“There was nothing mad about him,” Paul Resika, renowned painter and longtime Provincetown summer resident, said from his New York studio, “when he painted simple landscapes from nature.” He was, ninety-four-year-old Resika noted, “one of the best plein air painters Provincetown has had.” Resika was a regular patron of Ray’s, as was restaurateur and art collector Napi Van Dereck. Julie Heller of Julie Heller Beach Gallery and Julie Heller Gallery East became friends with Ray in 1981. She, too, purchased and exhibited his work, and bought him his favored Canson paper and oils and sometimes gave him money for dog food (he had several Jack Russell terriers over the years) and other things. “He really was an innocent,” she said, “like a little boy.” She described him as a gifted colorist and “one of the best painters of his generation,” whose work reflects his “honesty, spontaneity, vision.” He studied with Henry Hensche, Philip Malicoat, and Joan Pereira, a beloved mentor and friend. Heller said his best advice to other artists was “Just look! Really look at what you are painting.” He also beseeched artists to “just get Hawthorne’s book on painting!”
When Chris McCarthy, CEO of the Provincetown Art Association and Museum, visited Ray at his studio on Old Ann Page Way, she found herself surrounded by walls covered with “brilliant” enormous charcoal drawings, some exact replicas of well-known Charles Webster Hawthorne paintings, such as Refining Oil (After Hawthorne), 1997—now in the permanent collection of PAAM—while other large drawings such as Boy with Fish were slightly altered homages to Hawthorne’s masterworks. “They were so tonal,” she said. “The way he achieved light and shadow was absolutely incredible.” McCarthy said he had an innate talent that was “technically spot-on, but truly beautiful.”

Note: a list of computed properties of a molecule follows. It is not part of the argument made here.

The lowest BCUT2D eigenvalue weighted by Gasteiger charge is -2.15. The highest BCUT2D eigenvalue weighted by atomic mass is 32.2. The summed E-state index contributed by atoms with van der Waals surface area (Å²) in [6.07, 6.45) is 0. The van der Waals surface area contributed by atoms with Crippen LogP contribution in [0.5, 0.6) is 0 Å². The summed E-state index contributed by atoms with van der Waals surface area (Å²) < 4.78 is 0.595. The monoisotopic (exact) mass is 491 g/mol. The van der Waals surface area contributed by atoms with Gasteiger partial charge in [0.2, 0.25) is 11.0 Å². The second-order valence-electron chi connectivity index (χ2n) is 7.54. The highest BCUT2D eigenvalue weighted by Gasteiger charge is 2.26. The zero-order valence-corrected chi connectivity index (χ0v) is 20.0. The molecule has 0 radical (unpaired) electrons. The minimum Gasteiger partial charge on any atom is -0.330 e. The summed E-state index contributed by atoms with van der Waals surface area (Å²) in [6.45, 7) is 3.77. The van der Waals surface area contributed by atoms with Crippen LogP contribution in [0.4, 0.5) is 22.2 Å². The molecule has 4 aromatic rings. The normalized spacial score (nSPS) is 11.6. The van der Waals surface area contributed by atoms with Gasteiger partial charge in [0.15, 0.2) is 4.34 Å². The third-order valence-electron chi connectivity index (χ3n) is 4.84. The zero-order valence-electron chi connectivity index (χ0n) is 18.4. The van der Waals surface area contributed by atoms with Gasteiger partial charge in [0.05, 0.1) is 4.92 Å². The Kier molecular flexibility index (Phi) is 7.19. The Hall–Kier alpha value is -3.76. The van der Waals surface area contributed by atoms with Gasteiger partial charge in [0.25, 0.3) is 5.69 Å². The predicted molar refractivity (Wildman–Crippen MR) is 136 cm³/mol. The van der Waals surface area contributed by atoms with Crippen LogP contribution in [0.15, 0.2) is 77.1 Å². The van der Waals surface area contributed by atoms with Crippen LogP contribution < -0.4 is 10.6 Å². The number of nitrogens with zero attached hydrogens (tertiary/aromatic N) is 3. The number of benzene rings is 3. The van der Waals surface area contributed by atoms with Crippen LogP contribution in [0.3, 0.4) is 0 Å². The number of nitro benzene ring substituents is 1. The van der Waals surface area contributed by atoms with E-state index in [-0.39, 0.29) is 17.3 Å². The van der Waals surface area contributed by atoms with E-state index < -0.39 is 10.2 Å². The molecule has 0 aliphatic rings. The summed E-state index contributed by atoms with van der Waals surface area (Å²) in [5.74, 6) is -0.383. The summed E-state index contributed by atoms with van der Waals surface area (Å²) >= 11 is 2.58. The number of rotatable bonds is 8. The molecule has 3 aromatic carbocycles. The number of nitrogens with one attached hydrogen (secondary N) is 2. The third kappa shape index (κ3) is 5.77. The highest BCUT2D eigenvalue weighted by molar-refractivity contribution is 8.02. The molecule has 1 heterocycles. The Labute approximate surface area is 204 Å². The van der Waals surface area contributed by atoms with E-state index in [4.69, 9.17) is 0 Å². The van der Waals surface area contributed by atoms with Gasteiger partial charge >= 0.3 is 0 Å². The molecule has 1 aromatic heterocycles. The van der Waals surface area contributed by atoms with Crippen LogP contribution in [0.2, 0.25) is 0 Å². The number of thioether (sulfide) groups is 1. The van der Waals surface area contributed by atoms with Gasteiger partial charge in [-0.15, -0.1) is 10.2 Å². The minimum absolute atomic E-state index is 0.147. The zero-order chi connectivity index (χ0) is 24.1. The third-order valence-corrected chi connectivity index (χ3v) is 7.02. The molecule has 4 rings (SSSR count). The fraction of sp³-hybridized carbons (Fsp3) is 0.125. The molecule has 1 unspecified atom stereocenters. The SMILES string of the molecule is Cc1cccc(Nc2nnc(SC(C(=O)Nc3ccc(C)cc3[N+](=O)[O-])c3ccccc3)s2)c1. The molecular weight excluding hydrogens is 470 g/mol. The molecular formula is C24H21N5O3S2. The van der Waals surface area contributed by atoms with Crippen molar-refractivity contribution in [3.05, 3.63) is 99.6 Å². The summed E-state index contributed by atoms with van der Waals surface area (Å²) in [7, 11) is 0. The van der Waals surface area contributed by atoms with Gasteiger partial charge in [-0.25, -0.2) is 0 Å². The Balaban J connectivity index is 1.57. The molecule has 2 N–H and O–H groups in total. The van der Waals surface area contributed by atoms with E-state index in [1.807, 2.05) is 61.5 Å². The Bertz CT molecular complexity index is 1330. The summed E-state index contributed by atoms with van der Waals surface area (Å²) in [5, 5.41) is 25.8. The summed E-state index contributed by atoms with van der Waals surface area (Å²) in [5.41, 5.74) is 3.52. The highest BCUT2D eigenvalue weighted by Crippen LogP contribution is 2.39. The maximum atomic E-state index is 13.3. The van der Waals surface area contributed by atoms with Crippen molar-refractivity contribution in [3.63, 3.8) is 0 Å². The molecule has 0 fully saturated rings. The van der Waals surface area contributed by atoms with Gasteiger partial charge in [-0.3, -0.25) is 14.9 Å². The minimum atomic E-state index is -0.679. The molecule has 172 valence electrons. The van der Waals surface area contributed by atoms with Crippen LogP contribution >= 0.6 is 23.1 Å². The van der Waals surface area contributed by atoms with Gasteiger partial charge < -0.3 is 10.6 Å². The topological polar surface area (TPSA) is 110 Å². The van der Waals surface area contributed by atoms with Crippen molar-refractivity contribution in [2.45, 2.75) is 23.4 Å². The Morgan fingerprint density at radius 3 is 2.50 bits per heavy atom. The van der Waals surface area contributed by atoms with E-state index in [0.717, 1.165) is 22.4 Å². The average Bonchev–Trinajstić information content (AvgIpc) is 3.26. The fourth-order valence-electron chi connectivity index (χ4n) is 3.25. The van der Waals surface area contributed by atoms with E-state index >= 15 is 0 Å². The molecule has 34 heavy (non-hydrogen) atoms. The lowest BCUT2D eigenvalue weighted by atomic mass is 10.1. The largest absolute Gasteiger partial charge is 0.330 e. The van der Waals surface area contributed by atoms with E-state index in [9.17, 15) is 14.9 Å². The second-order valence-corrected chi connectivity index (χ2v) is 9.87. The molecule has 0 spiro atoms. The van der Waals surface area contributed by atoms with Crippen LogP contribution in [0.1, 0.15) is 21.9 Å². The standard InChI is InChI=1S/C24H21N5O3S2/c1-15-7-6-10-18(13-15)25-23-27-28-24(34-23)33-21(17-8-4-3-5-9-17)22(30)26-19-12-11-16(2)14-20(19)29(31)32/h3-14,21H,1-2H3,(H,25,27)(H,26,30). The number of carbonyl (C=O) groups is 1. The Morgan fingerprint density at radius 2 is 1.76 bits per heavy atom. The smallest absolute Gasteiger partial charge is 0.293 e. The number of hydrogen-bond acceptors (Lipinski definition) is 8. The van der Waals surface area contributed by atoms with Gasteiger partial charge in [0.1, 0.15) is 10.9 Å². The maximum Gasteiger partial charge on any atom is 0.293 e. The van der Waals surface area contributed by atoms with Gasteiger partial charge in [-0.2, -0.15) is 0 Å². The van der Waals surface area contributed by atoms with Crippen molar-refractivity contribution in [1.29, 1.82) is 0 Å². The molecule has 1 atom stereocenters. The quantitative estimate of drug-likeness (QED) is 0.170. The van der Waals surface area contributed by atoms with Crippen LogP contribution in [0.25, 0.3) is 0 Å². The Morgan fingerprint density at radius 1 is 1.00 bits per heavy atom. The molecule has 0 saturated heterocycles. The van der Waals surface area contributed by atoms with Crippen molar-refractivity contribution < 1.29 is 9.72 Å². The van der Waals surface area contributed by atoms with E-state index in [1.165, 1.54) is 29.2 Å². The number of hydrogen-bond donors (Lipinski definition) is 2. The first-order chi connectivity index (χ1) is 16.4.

Ray had other friends and supporters, notably Jerry Swartz, owner of Glass Half Full, a wine, liquor, and cigar shop, who gave Ray cigar boxes and paid him up front for the finished work—usually striking spare seascapes in oil. One of Ray’s last close friends was Günter Hanelt, owner of Exuma Fine Jewelry, with whom he shared a companionable, easy understanding. For the final three years of his life, Ray had the free use of Günter’s basement shop to exhibit his work and the paintings of Ada Rayner (1901–1985), Hensche’s wife, which he had inherited from Norman. Ray had been happy, too, to have a place to store Norman’s ashes, which he kept in a cooler he always carried with him. Just before his death, Ray made a sign for his gallery, which never got hung: NATURE’S LIES, a darkly comic twist on Hensche’s familiar reference to “nature’s truths.” “He had made some money,” Günter said. “Things were looking up. For the first time in his life, he would have his own gallery.”
Pamela Mandell is a fiction and nonfiction writer living in southern Vermont, whose work has been published in Provincetown Arts, Arts New England, artscope, The Los Angeles Review (which received a notable mention in The Best American Essays 2016), La Piccioletta Barca, FEED, and elsewhere. She is on Instagram: @pamela_mandell_writer and can be found at http://pamelamandell.squarespace.com/.
Ray Nolin's art can be viewed locally at Exuma Fine Jewelry.